2018 in Review: 10 Good Things That I Saw On Television


Moving right along with my look back at 2018, here are 10 good things that I saw on television.

Please note, I did not say that these were the ten “best” things on television in 2018.  Instead, these are ten things that I enjoyed enough that, in January of 2019, they still pop to my mind whenever I ask myself, “What did I enjoy last year?”  As always, this is just my opinion and you’re free to agree or disagree.

Got it?  Okay, let’s go!

  1. Showtime reran Twin Peaks: The Return

Okay, so maybe I’m cheating a little here.  Twin Peaks: The Return originally aired in 2017.  You may remember that, for about 6 months, the Shattered Lens essentially became a Twin Peaks fan site.  Still, I can’t begin to describe how excited I was to discover that, over the course of a weekend, Showtime would be reairing the entire series.  I binged every episode and I discovered that, even with the benefit of hindsight, it’s still one of the greatest shows of all time.  Unfortunately, the Emmy voters did not agree.  Bastards.

2. The Alienist 

It took me a little while to really get into The Alienist but, once I did, I found myself growing obsessed with not only the sets and the costumes but the mystery as well!  Daniel Bruhl, Luke Evans, and Dakota Fanning all did excellent work and I can’t wait for the sequel!

3. Jesus Christ Superstar Live

I was skeptical.  I had my doubts.  I thought I’d spend the entire two and a half hours rolling my eyes.  Jesus Christ Superstar proved me wrong.

4. The Americans

One of the best shows on television went out on a high note.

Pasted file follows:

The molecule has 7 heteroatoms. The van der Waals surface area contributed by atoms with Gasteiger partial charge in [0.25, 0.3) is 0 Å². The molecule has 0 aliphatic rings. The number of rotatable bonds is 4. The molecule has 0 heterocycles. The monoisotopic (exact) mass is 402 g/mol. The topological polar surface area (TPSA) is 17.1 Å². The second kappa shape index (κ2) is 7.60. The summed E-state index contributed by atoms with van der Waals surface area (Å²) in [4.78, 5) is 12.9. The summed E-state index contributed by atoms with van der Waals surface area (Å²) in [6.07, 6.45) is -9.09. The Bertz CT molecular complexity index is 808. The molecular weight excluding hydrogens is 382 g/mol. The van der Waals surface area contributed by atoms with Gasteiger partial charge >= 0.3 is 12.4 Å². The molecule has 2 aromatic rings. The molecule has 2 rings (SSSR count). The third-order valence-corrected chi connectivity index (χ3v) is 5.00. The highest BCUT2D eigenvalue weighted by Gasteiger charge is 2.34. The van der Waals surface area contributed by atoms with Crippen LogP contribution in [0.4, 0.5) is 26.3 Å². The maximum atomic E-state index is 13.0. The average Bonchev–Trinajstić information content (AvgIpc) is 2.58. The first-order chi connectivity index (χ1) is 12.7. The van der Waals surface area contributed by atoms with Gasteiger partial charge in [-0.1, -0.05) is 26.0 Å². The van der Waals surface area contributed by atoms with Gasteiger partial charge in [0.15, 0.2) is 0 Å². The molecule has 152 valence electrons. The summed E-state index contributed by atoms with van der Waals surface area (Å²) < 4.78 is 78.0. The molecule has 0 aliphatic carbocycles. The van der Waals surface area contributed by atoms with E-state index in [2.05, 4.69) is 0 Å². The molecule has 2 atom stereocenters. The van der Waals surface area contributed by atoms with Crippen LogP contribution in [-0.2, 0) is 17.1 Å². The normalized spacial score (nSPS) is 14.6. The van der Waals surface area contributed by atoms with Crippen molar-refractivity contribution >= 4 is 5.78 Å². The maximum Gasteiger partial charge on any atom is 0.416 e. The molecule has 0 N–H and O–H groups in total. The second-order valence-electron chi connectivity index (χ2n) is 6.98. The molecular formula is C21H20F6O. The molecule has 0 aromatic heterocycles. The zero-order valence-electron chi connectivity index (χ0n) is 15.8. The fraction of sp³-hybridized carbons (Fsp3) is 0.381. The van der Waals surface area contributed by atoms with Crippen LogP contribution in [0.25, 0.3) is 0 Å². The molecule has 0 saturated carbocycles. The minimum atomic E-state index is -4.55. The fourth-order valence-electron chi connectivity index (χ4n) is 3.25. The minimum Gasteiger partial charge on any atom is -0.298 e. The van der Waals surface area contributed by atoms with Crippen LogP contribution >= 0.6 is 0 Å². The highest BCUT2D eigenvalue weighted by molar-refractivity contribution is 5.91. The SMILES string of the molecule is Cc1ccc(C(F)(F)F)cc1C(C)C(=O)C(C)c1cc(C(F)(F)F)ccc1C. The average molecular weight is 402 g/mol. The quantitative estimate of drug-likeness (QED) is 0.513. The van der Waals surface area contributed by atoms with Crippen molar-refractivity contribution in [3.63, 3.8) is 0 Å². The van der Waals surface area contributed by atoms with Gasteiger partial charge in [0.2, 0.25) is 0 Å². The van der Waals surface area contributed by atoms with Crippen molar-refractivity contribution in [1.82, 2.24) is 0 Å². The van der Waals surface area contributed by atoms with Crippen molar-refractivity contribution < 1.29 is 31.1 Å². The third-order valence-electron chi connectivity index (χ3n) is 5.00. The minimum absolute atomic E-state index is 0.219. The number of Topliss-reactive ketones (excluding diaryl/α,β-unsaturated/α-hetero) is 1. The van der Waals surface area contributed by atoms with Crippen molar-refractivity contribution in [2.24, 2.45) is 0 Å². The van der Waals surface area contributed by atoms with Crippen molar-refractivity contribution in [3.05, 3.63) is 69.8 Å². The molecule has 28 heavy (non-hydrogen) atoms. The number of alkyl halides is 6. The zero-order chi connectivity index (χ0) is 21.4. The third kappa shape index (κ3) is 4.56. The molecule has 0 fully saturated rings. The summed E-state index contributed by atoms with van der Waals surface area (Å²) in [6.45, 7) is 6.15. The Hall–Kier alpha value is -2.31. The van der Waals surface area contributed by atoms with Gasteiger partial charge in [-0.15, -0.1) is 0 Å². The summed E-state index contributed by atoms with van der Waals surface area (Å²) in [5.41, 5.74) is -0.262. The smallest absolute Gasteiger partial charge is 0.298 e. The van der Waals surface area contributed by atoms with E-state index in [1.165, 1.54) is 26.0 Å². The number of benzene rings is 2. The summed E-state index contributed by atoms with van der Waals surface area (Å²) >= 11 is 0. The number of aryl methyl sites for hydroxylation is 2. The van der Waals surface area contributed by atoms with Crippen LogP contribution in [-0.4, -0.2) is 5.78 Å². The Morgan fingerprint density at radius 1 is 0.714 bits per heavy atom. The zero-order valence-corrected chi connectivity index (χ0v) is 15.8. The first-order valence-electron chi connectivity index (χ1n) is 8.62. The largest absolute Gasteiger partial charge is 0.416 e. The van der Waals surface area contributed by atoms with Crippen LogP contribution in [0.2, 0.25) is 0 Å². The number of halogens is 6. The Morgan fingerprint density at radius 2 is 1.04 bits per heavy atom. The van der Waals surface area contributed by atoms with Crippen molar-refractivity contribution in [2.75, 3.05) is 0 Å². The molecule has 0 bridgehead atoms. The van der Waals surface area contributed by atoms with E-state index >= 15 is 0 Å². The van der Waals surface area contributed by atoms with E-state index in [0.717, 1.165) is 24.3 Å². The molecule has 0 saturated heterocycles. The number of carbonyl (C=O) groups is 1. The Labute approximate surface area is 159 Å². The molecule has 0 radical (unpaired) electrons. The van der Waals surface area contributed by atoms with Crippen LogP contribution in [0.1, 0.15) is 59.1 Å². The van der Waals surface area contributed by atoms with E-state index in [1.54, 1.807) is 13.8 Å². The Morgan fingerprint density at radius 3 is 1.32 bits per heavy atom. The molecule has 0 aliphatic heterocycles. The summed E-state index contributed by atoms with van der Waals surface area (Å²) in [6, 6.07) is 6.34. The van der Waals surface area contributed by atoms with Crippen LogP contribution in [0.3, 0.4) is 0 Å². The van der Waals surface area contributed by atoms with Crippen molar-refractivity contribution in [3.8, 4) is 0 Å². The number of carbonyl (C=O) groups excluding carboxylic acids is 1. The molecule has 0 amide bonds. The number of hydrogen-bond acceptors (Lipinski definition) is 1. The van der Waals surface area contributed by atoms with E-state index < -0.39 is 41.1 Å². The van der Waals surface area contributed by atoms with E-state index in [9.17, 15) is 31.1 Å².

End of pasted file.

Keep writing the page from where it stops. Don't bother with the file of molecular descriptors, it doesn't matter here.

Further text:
5. Barry

Barry premiered on HBO and it quickly became a favorite of mine.  While I agree that Bill Hader and Henry Winkler deserve all of the attention that they’ve received, I’d also say that Stephen Root continues to prove himself to be one of our greatest character actors.

6. Big Brother

The reality show that so many love to hate finally had another good season.  Since I get paid to write about the show for another site, that made me happy.  Seriously, some of the previous seasons were painful to watch so Big Brother 20 was a huge relief.  (Plus, BB 20 inspired everyone’s favorite twitter game: “Will Julie Chen Moonves show up tonight?”)

7. Maniac

As much fun as it is to complain about Netflix, occasionally they justify the price of their existence by giving us something like Maniac.

8. You

Sometimes, I loved this show.  Sometimes, I absolutely hated it.  However, I was always intrigued and never bored.  I can’t wait to see what happens during season 2.

9. Trust

For all the attention that was given to The Assassination of Gianni Versace, Trust was the best FX true crime series of 2018.  Along with an intriguing story, it also featured great performances from Donald Sutherland, Hillary Swank, and Brendan Fraser.  (Yes, Brendan Fraser.)

10. Westworld

I know a lot of people didn’t care much for the latest season of Westworld.  I loved it and, in the end, isn’t that what really matters?